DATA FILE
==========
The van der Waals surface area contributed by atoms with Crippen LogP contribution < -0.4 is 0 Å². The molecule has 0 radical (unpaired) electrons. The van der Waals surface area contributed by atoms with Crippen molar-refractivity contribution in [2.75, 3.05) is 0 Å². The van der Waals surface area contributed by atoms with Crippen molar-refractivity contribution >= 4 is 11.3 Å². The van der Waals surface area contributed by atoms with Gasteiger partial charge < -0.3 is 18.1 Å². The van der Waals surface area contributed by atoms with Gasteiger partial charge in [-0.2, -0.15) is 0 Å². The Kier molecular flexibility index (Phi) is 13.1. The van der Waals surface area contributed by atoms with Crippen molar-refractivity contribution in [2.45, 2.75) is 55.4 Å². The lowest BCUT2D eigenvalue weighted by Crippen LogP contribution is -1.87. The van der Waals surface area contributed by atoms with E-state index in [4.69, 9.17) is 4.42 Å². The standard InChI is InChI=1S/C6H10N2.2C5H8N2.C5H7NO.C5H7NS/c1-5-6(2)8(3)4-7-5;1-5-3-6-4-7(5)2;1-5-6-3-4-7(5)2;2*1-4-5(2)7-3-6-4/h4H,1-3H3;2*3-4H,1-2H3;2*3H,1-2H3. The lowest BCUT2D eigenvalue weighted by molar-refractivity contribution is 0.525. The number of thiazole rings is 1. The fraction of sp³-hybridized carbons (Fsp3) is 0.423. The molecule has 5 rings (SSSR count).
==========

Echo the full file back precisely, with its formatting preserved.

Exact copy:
The van der Waals surface area contributed by atoms with Crippen LogP contribution < -0.4 is 0 Å². The molecule has 0 radical (unpaired) electrons. The van der Waals surface area contributed by atoms with Crippen molar-refractivity contribution in [2.75, 3.05) is 0 Å². The van der Waals surface area contributed by atoms with Crippen molar-refractivity contribution >= 4 is 11.3 Å². The van der Waals surface area contributed by atoms with Gasteiger partial charge < -0.3 is 18.1 Å². The van der Waals surface area contributed by atoms with Gasteiger partial charge in [-0.2, -0.15) is 0 Å². The Kier molecular flexibility index (Phi) is 13.1. The van der Waals surface area contributed by atoms with Crippen molar-refractivity contribution in [2.45, 2.75) is 55.4 Å². The lowest BCUT2D eigenvalue weighted by Crippen LogP contribution is -1.87. The van der Waals surface area contributed by atoms with E-state index in [4.69, 9.17) is 4.42 Å². The standard InChI is InChI=1S/C6H10N2.2C5H8N2.C5H7NO.C5H7NS/c1-5-6(2)8(3)4-7-5;1-5-3-6-4-7(5)2;1-5-6-3-4-7(5)2;2*1-4-5(2)7-3-6-4/h4H,1-3H3;2*3-4H,1-2H3;2*3H,1-2H3. The lowest BCUT2D eigenvalue weighted by molar-refractivity contribution is 0.525. The number of thiazole rings is 1. The fraction of sp³-hybridized carbons (Fsp3) is 0.423. The molecule has 5 rings (SSSR count).